With headwinds like low inventory, elevated mortgage rates and still-increasing home prices, it’s been a difficult time for many Americans to become homeowners. Adding to that struggle has been another inhibitor—institutional buyers. These types of buyers, such as hedge funds and other financial firms, are now players in the single-family home market, often buying houses to convert them into rental units. But while agents and consumers have worried that these buyers have additionally strained housing supply—new data suggests their activity in the market, while still higher than pre-pandemic years, declined last year.
According to Realtor.com’s Fall 2023 Investor Report (measuring data up to September of that year), investor home purchases declined in 2023, reaching only 10.8% compared to 12% a year prior. However, this 10.8% figure is still higher than pre-pandemic numbers.
A big part of the change is a decline in all-cash investors – 60.2% of investor buyers paid in cash during 2023, down 4.1% from the previous year. The report attributes this decline to a less competitive market; cash offers are enticing to sellers and affordable to large firms, so they’re a good way to make a quick transaction in a competitive market. In a slower market, though, buyers with lots of capital are less inclined to make such offers.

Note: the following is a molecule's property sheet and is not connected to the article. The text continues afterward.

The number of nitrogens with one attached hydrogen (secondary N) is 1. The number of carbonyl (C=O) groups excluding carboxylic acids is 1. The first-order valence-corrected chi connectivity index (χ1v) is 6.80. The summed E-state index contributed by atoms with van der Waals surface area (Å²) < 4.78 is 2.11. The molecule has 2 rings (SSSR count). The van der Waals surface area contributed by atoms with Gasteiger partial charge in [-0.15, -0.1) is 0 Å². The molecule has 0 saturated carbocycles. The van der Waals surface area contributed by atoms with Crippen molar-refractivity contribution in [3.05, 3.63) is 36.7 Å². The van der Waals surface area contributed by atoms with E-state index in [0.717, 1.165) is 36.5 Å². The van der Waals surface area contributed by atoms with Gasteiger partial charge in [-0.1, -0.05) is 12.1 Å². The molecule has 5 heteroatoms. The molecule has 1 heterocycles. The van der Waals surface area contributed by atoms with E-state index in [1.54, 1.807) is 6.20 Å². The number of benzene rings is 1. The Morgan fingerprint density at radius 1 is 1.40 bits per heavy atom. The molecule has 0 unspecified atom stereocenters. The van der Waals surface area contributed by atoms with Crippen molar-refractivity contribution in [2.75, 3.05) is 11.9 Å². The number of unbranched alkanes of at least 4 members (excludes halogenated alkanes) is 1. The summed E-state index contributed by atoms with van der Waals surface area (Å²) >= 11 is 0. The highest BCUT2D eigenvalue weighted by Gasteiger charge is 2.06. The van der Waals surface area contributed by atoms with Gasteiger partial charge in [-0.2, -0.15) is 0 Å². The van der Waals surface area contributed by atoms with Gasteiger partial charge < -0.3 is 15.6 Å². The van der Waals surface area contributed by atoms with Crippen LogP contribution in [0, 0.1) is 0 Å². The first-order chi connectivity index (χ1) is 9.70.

In turn, this market cooldown has seen small investors gain ground – 67.6% of investor purchases were by small investors in 2023, compared to 54.1% a year prior.
Southern metro areas are home to the greatest number of investor buyers (for instance, 20.8% of 2023 home sales in Oklahoma City were by investors), yet also the greatest year-over-year decline in investor purchases (15% in 2022 to 12.1% in 2023). Conversely, the Northeast has the lowest percentage of investor purchases but is the only U.S. region that saw an increase in purchases (7.4% in 2022 to 8% in 2023).
Realtor.com Research Data Analyst Hannah Jones said of these findings: “While widespread unaffordability hampered homebuyer activity in 2023, it cut more deeply into investor activity as investors saw less opportunity and their share of home purchases declined from the previous year’s levels. Despite investor activity falling from 2022 highs, the market remains appealing to investors, who continue to make a higher share of overall purchases than was common before the pandemic.”
For the full report, visit realtor.com.